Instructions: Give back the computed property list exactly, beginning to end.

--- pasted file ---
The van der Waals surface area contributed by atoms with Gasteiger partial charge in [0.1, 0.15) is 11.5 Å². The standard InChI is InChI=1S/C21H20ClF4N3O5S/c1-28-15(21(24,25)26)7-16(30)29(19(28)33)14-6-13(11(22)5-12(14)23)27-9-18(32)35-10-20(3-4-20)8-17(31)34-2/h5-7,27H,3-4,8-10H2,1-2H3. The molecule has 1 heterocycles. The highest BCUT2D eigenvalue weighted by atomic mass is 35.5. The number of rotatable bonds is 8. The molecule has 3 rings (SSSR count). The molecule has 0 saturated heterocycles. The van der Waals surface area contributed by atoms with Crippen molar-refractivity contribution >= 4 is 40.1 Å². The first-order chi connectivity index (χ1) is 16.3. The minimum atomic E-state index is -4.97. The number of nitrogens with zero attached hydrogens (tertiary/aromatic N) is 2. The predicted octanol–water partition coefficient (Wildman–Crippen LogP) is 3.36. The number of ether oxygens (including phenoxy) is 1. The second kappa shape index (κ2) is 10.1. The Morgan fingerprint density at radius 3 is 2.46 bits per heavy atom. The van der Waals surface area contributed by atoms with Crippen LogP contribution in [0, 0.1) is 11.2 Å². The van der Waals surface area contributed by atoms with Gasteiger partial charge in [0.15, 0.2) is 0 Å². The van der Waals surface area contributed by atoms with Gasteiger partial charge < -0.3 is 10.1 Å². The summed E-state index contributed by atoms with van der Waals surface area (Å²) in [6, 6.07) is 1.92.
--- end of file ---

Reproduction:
The van der Waals surface area contributed by atoms with Gasteiger partial charge in [0.1, 0.15) is 11.5 Å². The standard InChI is InChI=1S/C21H20ClF4N3O5S/c1-28-15(21(24,25)26)7-16(30)29(19(28)33)14-6-13(11(22)5-12(14)23)27-9-18(32)35-10-20(3-4-20)8-17(31)34-2/h5-7,27H,3-4,8-10H2,1-2H3. The molecule has 1 heterocycles. The highest BCUT2D eigenvalue weighted by atomic mass is 35.5. The number of rotatable bonds is 8. The molecule has 3 rings (SSSR count). The molecule has 0 saturated heterocycles. The van der Waals surface area contributed by atoms with Crippen molar-refractivity contribution >= 4 is 40.1 Å². The first-order chi connectivity index (χ1) is 16.3. The minimum atomic E-state index is -4.97. The number of nitrogens with zero attached hydrogens (tertiary/aromatic N) is 2. The predicted octanol–water partition coefficient (Wildman–Crippen LogP) is 3.36. The number of ether oxygens (including phenoxy) is 1. The second kappa shape index (κ2) is 10.1. The Morgan fingerprint density at radius 3 is 2.46 bits per heavy atom. The van der Waals surface area contributed by atoms with Crippen LogP contribution in [0, 0.1) is 11.2 Å². The van der Waals surface area contributed by atoms with Gasteiger partial charge in [0.15, 0.2) is 0 Å². The van der Waals surface area contributed by atoms with Gasteiger partial charge < -0.3 is 10.1 Å². The summed E-state index contributed by atoms with van der Waals surface area (Å²) in [6, 6.07) is 1.92.